Shifting Sands: Historians Change Their Minds
Inspired by a recent article in the New Statesman, we asked seven historians about how their understanding of the past has changed.
I learned to revel in uncertainty
Unfirm ground is what makes history so thrilling: that sense that the plates are always shifting and that one discovery might change everything. I have not experienced a seismic swallowing up of a once-cherished opinion, but, researching my last book on Catholic dissidents in Elizabethan England, I felt as though I was changing my mind almost every day. I agonised over the relative lenience of Elizabeth I in religious matters. I was kept awake by the nagging feeling that the Catholic family I was writing about was not quite as loyal as it claimed to be. I drew a spider diagram, of the kind used in modern intelligence, and was thrown by the family’s links to the Babington Plot of 1586, even though I could not quite pin them to it. I veered between revulsion at the persecutory practices of the Elizabethan state and sympathy for its operatives, who had to deal with sophisticated terror networks and some very slippery language.
I am not as admiring of Elizabeth as I used to be, but I also realise that the distinction between a loyal Catholic majority and a hardcore radical fringe is simplistic. The spectrum of loyalty was fluid and diffuse.
Certainty is the enemy of history. I do not research and write chapter by chapter. I read everything I can get my hands on, then I write. If research is a giant compost heap, then it is all the maggoty doubts that provide nourishment and, ultimately, enrichment.
Jessie Childs is the author of Henry VIII’s Last Victim and God’s Traitors. @childs_jessie
The past is a foreign country: they do things differently there
When I began writing about history, I was drawn to the 18th century primarily because the people felt like us: they had left behind the medieval mindset and were moving towards the modern. Admittedly, their jokes were crude and terrible and they had some suspect laws and traditions, not to mention fashions, but for me they were more similar to the way we live now in terms of intellectual curiosity and society than the people who came after them.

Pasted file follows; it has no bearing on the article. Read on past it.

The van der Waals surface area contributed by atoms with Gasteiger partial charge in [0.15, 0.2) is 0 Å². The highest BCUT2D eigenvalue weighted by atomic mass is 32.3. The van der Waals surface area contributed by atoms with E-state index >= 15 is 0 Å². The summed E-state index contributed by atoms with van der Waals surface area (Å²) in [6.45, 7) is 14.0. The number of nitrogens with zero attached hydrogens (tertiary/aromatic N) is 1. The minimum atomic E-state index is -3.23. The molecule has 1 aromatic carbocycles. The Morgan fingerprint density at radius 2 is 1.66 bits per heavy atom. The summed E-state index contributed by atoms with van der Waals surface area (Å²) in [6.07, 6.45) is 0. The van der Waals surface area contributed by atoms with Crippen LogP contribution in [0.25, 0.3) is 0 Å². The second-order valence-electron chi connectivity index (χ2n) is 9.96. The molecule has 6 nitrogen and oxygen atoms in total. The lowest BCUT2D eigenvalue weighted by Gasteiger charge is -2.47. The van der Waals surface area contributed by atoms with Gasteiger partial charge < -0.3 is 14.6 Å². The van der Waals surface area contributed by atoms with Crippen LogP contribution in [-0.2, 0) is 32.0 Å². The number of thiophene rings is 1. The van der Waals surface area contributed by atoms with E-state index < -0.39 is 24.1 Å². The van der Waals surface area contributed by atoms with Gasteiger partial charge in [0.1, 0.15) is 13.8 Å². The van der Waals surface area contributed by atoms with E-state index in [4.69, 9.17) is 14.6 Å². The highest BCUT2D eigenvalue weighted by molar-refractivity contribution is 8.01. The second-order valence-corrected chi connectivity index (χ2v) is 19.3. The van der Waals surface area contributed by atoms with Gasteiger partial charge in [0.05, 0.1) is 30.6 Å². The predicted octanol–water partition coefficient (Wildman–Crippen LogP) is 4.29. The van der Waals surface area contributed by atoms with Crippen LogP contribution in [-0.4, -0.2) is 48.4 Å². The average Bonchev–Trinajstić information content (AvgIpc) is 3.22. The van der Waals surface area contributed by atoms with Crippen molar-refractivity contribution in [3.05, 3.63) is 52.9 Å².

The Victorians, the Edwardians and the people of the early 20th century who experienced the two catastrophic world wars were all markedly different generations, affected by varied, rapid changes in society and the trauma of war. Since writing a new book, on the history of humanity’s relationship with opium, I have come to believe that the people who exist in each frame of history are completely different. The experiences of love, war, family, ageing or for instance, as with opium, addiction, are common threads, but the people are ultimately unique and individual.
How we see the world, and accomplish change within it, has been changing constantly for millennia and the pace of that change will only accelerate in the future. In the next century, technology will deepen the gulf between us and those who follow to a degree previously unimaginable. And in a world where everything is ‘smart-wired’ to your subjective preference, from the cradle onwards, how does society nurture objectivity? The collective and individual legacies we leave will be examined by these future generations of historians, but this is our time, and they will be a very different people.
Lucy Inglis is the author of Georgian London: Into the Streets (Penguin, 2013). Her next book is Milk of Paradise: A History of Opium (Pan Macmillan, forthcoming). @lucyinglis
Read deeper and don't accept things at face value
When I began research on my doctorate, I mainly worked on a primary source from the middle of the 12th century called the Alexiad by Anna Komnene. The text is one of the jewels of Byzantine literature. Written in beautiful Greek, it is the work of a highly intelligent author who was able to draw on a glittering array of contemporary resources, including letters, official documents, imperial orders and eyewitness accounts.
Although the Alexiad was very well known, it had not been subject to a great deal of critical attention. Many had written about Anna as an author; not surprisingly given hers is the first narrative history written by a woman in a European language. My great breakthrough was to establish that the sequence of events presented in the text was extremely unreliable. Misleading, in fact, to the point of distorting the history of the Byzantine Empire in the late 11th and early 12th centuries; a crucial period in the history of Byzantium but also of the Islamic world, of Russia, of the Caucasus and of Western Europe as a result of the First Crusade and the capture of Jerusalem.